Sunny white sand beaches, sport filled waters, colonial and contemporary culture and an enticing cuisine are all there in Recife, summer or winter. If you are headed to Brazil for the Olympics, or planning next winter’s vacation, take a look at this great, unknown, spot.
Almost unknown to American travelers, the coast of Brazil offers everything that most travelers are looking for. Here the sun seems to shine every day, rain comes as short showers that blow through in moments and the mixture of Portuguese, African and native cultures creates a unique ambiance that excites and entrances.
Recife was founded by the Portuguese early in the 16th century and quickly became rich as a sugar exporter. Captured by the Dutch in 1630, it returned to Portuguese empire, and played a leading role in the establishment of Brazil. Slavery was here in the beginning but the city played a major role in bringing it to an end in 1888. Always considered forward looking, Recife is now the capital of Pernambuco State and a major port city.
That it is a port should not be a turn off. The south end of the city, known as Bairro Boa Viagem, faces onto some of the world’s most beautiful beaches. The Praia de Boa Viagem becomes the Praia de Piedade in Jaboatāo, the next city south, but the miles of soft white sand they contain never seem busy or crowded even though they are right in the city. The warm waters here are perfect for swimming and an offshore reef keeps breakers from being a nuisance. Do be cautious however, sharks have been known to visit these waters.
For a break from the sun there is plenty to keep anyone occupied. Divided into four parts by the Capibaribe and the Beberibe Rivers, it is known as the Venice of Brazil for the waterways slicing through it and the graceful bridges that cross them. The Bairros (districts) of Santo Antonio and Sāo Jose occupies one of the islands and the city center, Bairro do Recife, occupies another while the fourth section, Boa Vista, lies across the Rio Capibaribe from both of them. Most of the historic and cultural highlights of the city lie in these three bairros. Another thing to keep an eye out for are street markets,
One of the nicest ways to get a sense of the city is by water. Catamaran Tours www.catamarantours.com.br has three tours a day (10am, 4 and 8pm) that travel the broad waterways that divide the city into its bairros. The other way is on foot. Start at the Praça do Arsenal, which has a large bronze plaque in the middle marking the zero kilometer point of the state. Open to the river on one side, this was once the commercial and shipping center of the city. Once badly dilapidated, it is now being restored. A stunning flatiron building is fully restored and on an opposing corner the pink former stock exchange is being restored as a bank headquarters.
This island is where the city began and its streets are lined with buildings from all periods as far back as the 17th century. Walk up Avenida Barbosa Lima a block and turn right onto the tree lined Rua Bom Jesus. During the Dutch period a thriving Jewish population lived here. They built the synagogue Kahal Zur Israel in 1636, but it was lost with the Jewish expulsion at the time of the Portuguese re-conquest in 1654. Re-discovered in 2000, it is now a museum with its original floor, mikvah and oven visible through glass floors and multi-lingual panels tell their story. It is believed to be the oldest synagogue in the Americas.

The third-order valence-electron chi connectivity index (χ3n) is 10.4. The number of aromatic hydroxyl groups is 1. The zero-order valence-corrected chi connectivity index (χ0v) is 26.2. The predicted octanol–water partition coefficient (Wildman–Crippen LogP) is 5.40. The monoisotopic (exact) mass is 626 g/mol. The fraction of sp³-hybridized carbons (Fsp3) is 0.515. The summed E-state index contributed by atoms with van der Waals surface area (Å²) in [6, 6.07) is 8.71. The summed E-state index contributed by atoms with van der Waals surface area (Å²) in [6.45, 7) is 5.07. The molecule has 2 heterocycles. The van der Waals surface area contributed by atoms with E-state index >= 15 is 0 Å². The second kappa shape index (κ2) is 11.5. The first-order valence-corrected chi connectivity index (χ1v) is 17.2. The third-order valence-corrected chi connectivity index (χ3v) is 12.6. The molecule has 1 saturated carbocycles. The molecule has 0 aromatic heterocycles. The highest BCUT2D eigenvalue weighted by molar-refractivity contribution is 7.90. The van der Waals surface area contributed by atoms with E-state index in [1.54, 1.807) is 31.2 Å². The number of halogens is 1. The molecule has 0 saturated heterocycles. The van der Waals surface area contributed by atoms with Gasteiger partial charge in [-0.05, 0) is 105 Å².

Two streets behind the synagogue lies the Rua Apolo, and the Teatro Apolo. Built in 1842, it has marble features imported from Lisbon. The only theater in town when built, it had a short period of success before becoming a sugar warehouse. It was restored in the 1990s and is again the home of live theater.
Back at Bom Jesus continue on to the tree-shaded Praça. The large yellow building at the north end is the Malakoff Tower. Built in 1855 as an observatory, today it functions as a performance center, There are good views from the roof. On the opposite corner is an attractive restored Beaux Arts building.
It is worth spending some time in the square. Around it lie a number of small restored small buildings dating from the first four centuries of the city’s existence. Brightly colored in blue, red, green and white, they form a colorful backdrop for the activity in the park. This praça, by the way is the scene of a major market every Sunday morning so large that it extends down Rua Bom Jesus.
One of the truly fascinating things about walking in old Recife is the richness of its architectural heritage. Walking the streets here is a lesson in Latin architecture from over a period of five centuries. Look for the simple clean lines of colonial classic, the advent of baroque and rococo, the subtle introduction of naturalism in Art Nouveau and the flashy exuberance of Beau Arts and the simpler and unadorned exteriors of Art Deco and early modernism.
On another end of Rua Bom Jesus lie the exposed ruins of an arch and dike built by the Dutch as part of a drainage project. It’s a popular field trip for school kids. Closer to the other end of the island Forte de Brum was started by the Portuguese in 1629 and finished by the Dutch. A four pointed Vauban style strong point, it today houses a military museum.
At the other end of the island facing Sāo Antonio is the Paço Alfándega. It started life as a convent in 1826 before becoming a Customs House. Its exterior retained, inside it is a modern multi-storied shopping center whose architect has skillfully retained many old features. From its fourth floor roof patio there are beautiful views over San Antonio, Boa Vista and the sea. On the street behind is the church of Madre de Deus. There is more interesting shopping at the Casa de Cultura. This gift shop is located in a re-purposed multi-storied jail which was built in the mid-1900s. It is a good place for local crafts and art.